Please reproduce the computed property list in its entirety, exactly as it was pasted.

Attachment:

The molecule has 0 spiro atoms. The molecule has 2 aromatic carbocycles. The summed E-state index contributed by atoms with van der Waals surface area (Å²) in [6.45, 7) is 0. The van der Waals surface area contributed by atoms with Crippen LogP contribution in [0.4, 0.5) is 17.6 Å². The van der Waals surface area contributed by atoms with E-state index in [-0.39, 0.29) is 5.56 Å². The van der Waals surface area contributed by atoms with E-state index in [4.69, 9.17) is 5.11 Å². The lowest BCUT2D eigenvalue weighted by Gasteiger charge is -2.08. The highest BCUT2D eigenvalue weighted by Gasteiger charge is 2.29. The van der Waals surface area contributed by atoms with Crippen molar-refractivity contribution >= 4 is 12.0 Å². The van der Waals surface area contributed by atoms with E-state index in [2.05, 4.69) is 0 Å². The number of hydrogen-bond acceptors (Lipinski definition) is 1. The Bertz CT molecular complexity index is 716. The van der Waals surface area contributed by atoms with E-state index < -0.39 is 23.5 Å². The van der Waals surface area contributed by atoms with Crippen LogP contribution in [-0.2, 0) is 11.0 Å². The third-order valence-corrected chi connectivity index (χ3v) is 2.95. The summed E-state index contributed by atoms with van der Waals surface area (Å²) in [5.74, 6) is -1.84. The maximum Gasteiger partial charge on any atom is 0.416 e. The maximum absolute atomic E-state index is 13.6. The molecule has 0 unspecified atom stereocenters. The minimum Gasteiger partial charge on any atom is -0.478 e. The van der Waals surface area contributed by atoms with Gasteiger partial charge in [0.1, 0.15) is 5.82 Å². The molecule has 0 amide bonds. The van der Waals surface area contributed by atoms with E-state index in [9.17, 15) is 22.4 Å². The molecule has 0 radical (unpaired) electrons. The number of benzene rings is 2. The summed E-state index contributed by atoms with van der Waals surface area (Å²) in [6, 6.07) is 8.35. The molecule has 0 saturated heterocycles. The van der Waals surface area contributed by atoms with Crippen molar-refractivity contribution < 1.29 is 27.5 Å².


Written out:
The molecule has 0 spiro atoms. The molecule has 2 aromatic carbocycles. The summed E-state index contributed by atoms with van der Waals surface area (Å²) in [6.45, 7) is 0. The van der Waals surface area contributed by atoms with Crippen LogP contribution in [0.4, 0.5) is 17.6 Å². The van der Waals surface area contributed by atoms with E-state index in [-0.39, 0.29) is 5.56 Å². The van der Waals surface area contributed by atoms with E-state index in [4.69, 9.17) is 5.11 Å². The lowest BCUT2D eigenvalue weighted by Gasteiger charge is -2.08. The highest BCUT2D eigenvalue weighted by Gasteiger charge is 2.29. The van der Waals surface area contributed by atoms with Crippen molar-refractivity contribution >= 4 is 12.0 Å². The van der Waals surface area contributed by atoms with E-state index in [2.05, 4.69) is 0 Å². The number of hydrogen-bond acceptors (Lipinski definition) is 1. The Bertz CT molecular complexity index is 716. The van der Waals surface area contributed by atoms with E-state index < -0.39 is 23.5 Å². The van der Waals surface area contributed by atoms with Crippen LogP contribution in [-0.2, 0) is 11.0 Å². The third-order valence-corrected chi connectivity index (χ3v) is 2.95. The summed E-state index contributed by atoms with van der Waals surface area (Å²) in [5.74, 6) is -1.84. The maximum Gasteiger partial charge on any atom is 0.416 e. The maximum absolute atomic E-state index is 13.6. The molecule has 0 unspecified atom stereocenters. The minimum Gasteiger partial charge on any atom is -0.478 e. The van der Waals surface area contributed by atoms with Gasteiger partial charge in [0.1, 0.15) is 5.82 Å². The molecule has 0 amide bonds. The van der Waals surface area contributed by atoms with E-state index in [9.17, 15) is 22.4 Å². The molecule has 0 radical (unpaired) electrons. The number of benzene rings is 2. The summed E-state index contributed by atoms with van der Waals surface area (Å²) in [6, 6.07) is 8.35. The molecule has 0 saturated heterocycles. The van der Waals surface area contributed by atoms with Crippen molar-refractivity contribution < 1.29 is 27.5 Å².